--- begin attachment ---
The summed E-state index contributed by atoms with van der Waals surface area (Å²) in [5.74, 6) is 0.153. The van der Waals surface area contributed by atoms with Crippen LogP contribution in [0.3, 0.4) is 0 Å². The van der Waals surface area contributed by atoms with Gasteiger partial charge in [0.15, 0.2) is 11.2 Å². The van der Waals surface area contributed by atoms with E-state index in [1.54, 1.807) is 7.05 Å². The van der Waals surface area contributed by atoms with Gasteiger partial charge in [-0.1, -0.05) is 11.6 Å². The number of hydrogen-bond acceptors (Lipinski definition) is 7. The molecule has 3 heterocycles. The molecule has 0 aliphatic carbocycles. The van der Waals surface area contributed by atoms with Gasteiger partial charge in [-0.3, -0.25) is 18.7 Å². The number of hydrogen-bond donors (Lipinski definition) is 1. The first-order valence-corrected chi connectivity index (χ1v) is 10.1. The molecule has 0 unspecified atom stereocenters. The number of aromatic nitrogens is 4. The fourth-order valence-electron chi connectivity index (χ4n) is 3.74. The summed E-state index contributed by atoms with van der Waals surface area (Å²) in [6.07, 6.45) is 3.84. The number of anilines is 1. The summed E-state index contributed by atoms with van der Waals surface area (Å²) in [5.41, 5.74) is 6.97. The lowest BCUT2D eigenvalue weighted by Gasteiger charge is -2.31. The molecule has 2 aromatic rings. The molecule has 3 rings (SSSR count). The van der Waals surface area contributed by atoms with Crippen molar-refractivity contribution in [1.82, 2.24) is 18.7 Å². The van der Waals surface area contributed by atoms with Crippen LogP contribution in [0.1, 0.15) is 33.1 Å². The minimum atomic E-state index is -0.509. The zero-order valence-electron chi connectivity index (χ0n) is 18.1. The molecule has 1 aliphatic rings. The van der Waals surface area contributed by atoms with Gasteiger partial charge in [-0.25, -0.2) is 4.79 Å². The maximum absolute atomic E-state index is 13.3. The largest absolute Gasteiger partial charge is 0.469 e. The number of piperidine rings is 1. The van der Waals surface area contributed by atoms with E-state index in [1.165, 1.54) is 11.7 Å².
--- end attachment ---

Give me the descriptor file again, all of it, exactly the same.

The summed E-state index contributed by atoms with van der Waals surface area (Å²) in [5.74, 6) is 0.153. The van der Waals surface area contributed by atoms with Crippen LogP contribution in [0.3, 0.4) is 0 Å². The van der Waals surface area contributed by atoms with Gasteiger partial charge in [0.15, 0.2) is 11.2 Å². The van der Waals surface area contributed by atoms with E-state index in [1.54, 1.807) is 7.05 Å². The van der Waals surface area contributed by atoms with Gasteiger partial charge in [-0.1, -0.05) is 11.6 Å². The number of hydrogen-bond acceptors (Lipinski definition) is 7. The molecule has 3 heterocycles. The molecule has 0 aliphatic carbocycles. The van der Waals surface area contributed by atoms with Gasteiger partial charge in [-0.3, -0.25) is 18.7 Å². The number of hydrogen-bond donors (Lipinski definition) is 1. The first-order valence-corrected chi connectivity index (χ1v) is 10.1. The molecule has 0 unspecified atom stereocenters. The number of aromatic nitrogens is 4. The fourth-order valence-electron chi connectivity index (χ4n) is 3.74. The summed E-state index contributed by atoms with van der Waals surface area (Å²) in [6.07, 6.45) is 3.84. The number of anilines is 1. The summed E-state index contributed by atoms with van der Waals surface area (Å²) in [5.41, 5.74) is 6.97. The lowest BCUT2D eigenvalue weighted by Gasteiger charge is -2.31. The molecule has 2 aromatic rings. The molecule has 3 rings (SSSR count). The van der Waals surface area contributed by atoms with Crippen molar-refractivity contribution in [1.82, 2.24) is 18.7 Å². The van der Waals surface area contributed by atoms with Crippen LogP contribution in [0.1, 0.15) is 33.1 Å². The minimum atomic E-state index is -0.509. The zero-order valence-electron chi connectivity index (χ0n) is 18.1. The molecule has 1 aliphatic rings. The van der Waals surface area contributed by atoms with Gasteiger partial charge in [-0.25, -0.2) is 4.79 Å². The maximum absolute atomic E-state index is 13.3. The largest absolute Gasteiger partial charge is 0.469 e. The number of piperidine rings is 1. The van der Waals surface area contributed by atoms with E-state index in [1.165, 1.54) is 11.7 Å².